Trees and carbon credits


A decade-long experiment led by Duke University scientists indicates that trees provide little help in offsetting increased levels of the greenhouse gas carbon dioxide.

The trees didn’t offset nearly as much carbon as once thought and is not nearly enough to offset emissions. Worse, only those trees that got substantial water and nutrients were able to store “significant” amounts of carbon.

That means proposals to use trees to bank increasing amounts of carbon dioxide emitted by humans may depend too heavily on the weather and large-scale fertilization to be feasible.

So now we have a burgeoning trading market in carbon credits that may have no scientific credibility to back it up.

Tip: SusHI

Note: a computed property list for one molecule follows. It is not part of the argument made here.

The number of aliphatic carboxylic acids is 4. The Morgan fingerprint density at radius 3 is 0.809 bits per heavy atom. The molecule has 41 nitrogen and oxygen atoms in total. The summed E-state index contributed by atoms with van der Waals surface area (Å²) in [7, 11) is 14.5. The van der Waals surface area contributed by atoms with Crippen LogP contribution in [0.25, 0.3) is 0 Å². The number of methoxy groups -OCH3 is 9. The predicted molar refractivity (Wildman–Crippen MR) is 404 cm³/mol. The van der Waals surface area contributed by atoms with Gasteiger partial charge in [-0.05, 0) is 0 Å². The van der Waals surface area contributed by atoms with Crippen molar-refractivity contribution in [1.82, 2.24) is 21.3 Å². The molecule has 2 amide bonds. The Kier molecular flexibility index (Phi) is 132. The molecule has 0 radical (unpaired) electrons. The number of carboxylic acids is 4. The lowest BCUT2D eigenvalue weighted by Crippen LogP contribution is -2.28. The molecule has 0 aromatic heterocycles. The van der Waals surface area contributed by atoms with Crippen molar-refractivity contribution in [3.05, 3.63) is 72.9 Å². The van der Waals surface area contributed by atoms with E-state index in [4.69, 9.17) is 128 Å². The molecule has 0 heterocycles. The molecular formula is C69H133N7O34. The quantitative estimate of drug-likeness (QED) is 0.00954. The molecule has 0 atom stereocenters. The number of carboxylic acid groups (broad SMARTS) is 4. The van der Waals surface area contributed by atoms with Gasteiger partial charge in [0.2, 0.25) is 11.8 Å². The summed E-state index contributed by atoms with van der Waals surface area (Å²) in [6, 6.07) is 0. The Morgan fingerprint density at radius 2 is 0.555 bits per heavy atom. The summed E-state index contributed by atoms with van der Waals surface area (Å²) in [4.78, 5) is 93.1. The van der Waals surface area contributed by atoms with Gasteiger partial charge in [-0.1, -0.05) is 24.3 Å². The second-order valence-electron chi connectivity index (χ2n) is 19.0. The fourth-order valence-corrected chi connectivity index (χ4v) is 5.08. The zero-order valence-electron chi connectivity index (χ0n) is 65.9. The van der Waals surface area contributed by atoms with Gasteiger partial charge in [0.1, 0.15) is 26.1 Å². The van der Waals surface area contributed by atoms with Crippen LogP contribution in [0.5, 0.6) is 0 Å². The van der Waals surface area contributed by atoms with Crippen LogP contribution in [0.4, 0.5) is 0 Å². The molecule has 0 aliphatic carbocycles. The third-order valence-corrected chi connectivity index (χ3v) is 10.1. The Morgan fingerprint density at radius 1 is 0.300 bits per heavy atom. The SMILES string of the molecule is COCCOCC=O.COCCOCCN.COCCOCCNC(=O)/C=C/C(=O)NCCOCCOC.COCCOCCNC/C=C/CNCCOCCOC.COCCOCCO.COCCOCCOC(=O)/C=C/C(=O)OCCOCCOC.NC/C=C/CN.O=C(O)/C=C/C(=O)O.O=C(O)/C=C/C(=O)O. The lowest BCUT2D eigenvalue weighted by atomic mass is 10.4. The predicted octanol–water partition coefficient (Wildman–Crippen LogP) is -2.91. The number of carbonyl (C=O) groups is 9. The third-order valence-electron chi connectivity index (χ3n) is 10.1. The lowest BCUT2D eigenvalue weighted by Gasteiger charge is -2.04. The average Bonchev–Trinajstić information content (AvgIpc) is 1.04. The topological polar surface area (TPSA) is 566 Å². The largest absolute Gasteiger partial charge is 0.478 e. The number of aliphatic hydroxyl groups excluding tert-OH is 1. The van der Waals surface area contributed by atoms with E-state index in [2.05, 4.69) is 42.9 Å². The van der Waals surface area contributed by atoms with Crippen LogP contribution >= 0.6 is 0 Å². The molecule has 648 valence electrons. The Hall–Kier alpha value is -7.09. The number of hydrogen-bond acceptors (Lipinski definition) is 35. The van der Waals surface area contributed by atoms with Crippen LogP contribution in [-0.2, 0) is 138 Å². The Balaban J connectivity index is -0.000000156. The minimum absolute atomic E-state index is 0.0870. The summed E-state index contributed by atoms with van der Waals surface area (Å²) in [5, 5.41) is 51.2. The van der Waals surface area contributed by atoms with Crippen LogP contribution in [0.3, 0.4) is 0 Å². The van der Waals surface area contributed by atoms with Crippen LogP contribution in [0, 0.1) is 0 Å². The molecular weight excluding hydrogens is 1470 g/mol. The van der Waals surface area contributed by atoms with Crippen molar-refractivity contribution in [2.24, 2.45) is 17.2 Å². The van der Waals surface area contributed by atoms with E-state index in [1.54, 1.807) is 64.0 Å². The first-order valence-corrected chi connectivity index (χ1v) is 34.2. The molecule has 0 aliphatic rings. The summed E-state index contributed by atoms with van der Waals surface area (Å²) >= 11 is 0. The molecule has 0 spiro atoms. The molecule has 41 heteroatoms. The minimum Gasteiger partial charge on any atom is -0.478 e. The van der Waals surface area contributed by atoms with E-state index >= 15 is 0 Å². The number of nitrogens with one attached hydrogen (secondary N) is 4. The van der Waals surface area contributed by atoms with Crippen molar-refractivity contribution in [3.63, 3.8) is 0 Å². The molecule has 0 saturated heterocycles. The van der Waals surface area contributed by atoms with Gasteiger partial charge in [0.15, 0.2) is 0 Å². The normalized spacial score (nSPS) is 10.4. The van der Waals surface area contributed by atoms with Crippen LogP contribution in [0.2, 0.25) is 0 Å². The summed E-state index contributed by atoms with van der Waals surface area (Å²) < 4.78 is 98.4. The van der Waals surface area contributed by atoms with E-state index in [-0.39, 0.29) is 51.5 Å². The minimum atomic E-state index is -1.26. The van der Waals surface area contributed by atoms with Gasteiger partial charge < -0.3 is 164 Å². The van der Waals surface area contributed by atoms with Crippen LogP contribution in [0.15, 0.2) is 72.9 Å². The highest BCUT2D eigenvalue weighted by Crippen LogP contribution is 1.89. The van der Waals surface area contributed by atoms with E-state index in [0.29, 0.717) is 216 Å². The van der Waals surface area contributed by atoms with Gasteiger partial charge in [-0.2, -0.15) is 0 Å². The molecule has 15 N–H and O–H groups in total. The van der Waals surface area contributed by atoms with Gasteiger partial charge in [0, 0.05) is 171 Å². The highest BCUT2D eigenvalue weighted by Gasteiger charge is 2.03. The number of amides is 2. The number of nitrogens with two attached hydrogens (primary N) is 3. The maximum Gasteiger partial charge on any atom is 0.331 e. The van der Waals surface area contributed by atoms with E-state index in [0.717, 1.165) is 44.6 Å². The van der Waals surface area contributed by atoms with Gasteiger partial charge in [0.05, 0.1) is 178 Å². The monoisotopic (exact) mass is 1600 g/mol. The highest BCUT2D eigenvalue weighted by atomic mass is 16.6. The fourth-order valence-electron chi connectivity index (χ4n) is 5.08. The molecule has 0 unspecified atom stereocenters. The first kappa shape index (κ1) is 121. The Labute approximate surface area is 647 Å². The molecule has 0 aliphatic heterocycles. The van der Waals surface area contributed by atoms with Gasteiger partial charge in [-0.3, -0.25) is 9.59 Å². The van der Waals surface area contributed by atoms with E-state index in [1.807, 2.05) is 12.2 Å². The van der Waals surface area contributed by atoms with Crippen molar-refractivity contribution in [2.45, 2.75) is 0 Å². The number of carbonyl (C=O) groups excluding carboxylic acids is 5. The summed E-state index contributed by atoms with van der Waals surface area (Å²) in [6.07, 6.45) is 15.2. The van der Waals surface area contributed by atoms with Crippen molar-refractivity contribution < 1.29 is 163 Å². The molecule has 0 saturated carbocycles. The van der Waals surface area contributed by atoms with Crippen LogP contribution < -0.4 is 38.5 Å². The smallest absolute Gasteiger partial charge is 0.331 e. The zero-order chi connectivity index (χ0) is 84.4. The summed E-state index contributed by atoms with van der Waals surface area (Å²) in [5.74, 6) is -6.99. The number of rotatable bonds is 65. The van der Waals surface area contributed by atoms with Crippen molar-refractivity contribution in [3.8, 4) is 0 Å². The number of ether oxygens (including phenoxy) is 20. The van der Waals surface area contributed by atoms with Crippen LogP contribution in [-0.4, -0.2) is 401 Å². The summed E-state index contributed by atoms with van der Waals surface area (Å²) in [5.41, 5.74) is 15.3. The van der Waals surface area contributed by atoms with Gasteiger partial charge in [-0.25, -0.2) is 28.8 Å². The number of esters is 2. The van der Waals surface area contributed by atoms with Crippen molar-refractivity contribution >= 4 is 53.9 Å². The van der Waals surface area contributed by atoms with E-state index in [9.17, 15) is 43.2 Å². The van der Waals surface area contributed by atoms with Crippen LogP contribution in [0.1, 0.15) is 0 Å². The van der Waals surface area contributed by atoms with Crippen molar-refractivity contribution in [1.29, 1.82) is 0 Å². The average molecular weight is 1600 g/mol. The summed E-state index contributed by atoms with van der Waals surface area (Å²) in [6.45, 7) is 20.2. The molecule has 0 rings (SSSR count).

One comment

  1. This should come as no surprise to anybody who ever studied the carbon cycle in high school biology. I realize that leaves out all of the Bush administration.

    Apparently there’s one place that additional CO2 does have an effect, and that’s in vines like kudzu, which don’t fix as much CO2 as something as massive as a tree does. There is some cleansing effect of trees and vines and rain forests, of course (provided they don’t get clear cut), but hardly enough to act as an atmospheric filter for human-released CO2.

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